The greater the amount of coastal shipping, the greater the externality benefits for road users.
Importantly, the study defined coastal shipping as the movement of purely domestic coastal cargoes by either domestic or international vessels – i.e. the movement of containers from one New Zealand port to another New Zealand port, which are not import or export transhipments Therefore we should note that the value added by international ship operators is captured in the study findings.
It is interesting to give some insight into how EY arrived at its findings. In terms of emissions reductions, different scenarios were modelled in which the price of carbon varied from $65 a tonne in the low scenario to a high of $200.
The Productivity Commission’s assessment of policy interventions to achieve a low-carbon economy suggests a range of $150 – $250 per tonne of carbon is appropriate, particularly as this price would be necessary to achieve Paris Climate Agreement obligations, so EY’s low scenario is very conservative.
In terms of the value of reducing road congestion, EY adopted the model used in the work they originally did on rail to put a value on the congestion that would arise if coastal freight options were not available.
When it came to working out how many truck movements would be required if coastal shipping was not available, EY used a “full container” conversion factor of 13.25 tonnes per truck.
This is the average full container weight of export, import and domestic containers.
The number of safety incidents potentially avoided was based on a low scenario of the average number of road incidents during the last five years, rising to a high scenario based on the maximum number of incidents in a given year during that time.
EY first determined a count of deaths, serious and minor injuries per year related to heavy vehicle travel. This was then divided by the average kilometres travelled by heavy vehicles.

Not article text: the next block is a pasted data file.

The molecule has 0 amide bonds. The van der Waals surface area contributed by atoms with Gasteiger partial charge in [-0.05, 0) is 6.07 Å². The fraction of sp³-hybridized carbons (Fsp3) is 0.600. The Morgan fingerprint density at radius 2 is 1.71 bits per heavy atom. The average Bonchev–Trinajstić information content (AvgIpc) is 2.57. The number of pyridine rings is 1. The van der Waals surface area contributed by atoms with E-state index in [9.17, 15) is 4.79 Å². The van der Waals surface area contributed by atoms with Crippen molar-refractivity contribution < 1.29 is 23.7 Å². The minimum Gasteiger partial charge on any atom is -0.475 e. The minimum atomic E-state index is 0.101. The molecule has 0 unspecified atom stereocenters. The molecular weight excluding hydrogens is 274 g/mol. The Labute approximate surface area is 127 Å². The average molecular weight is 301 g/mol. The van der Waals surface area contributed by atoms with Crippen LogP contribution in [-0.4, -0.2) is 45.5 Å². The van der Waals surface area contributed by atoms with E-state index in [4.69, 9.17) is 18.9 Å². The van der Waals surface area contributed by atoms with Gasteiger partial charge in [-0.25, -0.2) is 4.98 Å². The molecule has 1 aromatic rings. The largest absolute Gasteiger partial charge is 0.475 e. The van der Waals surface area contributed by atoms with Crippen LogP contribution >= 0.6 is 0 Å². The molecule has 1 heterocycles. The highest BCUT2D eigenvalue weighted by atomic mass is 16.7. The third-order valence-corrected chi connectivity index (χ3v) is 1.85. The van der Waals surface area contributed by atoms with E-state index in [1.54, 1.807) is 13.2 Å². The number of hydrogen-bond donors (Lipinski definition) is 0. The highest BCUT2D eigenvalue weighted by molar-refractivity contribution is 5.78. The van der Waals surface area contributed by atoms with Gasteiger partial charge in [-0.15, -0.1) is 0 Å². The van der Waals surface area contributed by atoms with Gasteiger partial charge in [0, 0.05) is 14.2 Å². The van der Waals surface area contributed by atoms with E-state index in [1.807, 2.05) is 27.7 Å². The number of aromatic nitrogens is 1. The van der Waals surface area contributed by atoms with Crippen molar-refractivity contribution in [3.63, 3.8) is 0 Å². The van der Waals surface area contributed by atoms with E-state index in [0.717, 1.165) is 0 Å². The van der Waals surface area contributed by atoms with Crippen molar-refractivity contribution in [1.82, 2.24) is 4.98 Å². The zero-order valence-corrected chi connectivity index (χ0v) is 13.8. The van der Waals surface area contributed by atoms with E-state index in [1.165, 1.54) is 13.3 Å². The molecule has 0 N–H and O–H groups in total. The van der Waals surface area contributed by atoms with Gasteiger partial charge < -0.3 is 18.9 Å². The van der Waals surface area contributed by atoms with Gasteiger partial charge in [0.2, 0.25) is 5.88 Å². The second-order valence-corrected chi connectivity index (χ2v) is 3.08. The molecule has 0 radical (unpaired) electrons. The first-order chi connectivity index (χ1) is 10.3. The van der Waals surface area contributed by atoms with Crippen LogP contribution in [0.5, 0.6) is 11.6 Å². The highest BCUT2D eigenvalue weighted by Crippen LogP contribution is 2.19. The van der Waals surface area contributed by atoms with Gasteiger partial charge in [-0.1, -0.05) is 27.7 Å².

An average “incident per TKT” figure (truck kilometre travelled) was calculated by taking the average annual deaths, serious and minor injuries and dividing by the average kilometres travelled by heavy vehicles.
Five-year totals were then undertaken to smooth out any seasonal and/or year-on-year fluctuations. Viewing the report as a whole, the question now is where we go from here?
Obviously, nothing is going to happen before the general election because this report has the potential to inform Government policy going forward.
Last week’s column underlined where Labour stands in terms of its policy.
It has included coastal shipping in its draft Policy Statement on Land Transport (GPS 2021) with an initial three years of funding – up to $45 million – mainly for research to see what future support for shipping will help achieve the Government’s aims for more transport options, improved freight connections, better safety and reduced transport emissions.
However, that will only come into fruition if Labour gets re-elected or if it is in a coalition Government with NZ First and the Greens, both of whom have shown support for coastal shipping.
We don’t know what National’s maritime policy will be, or if it even has one. Whoever gets in will have this EY report on the Minister of Transport’s desk.
The New Zealand domestic shipping industry will be hoping it sparks a similar shift in policy as EY’s earlier report did for rail.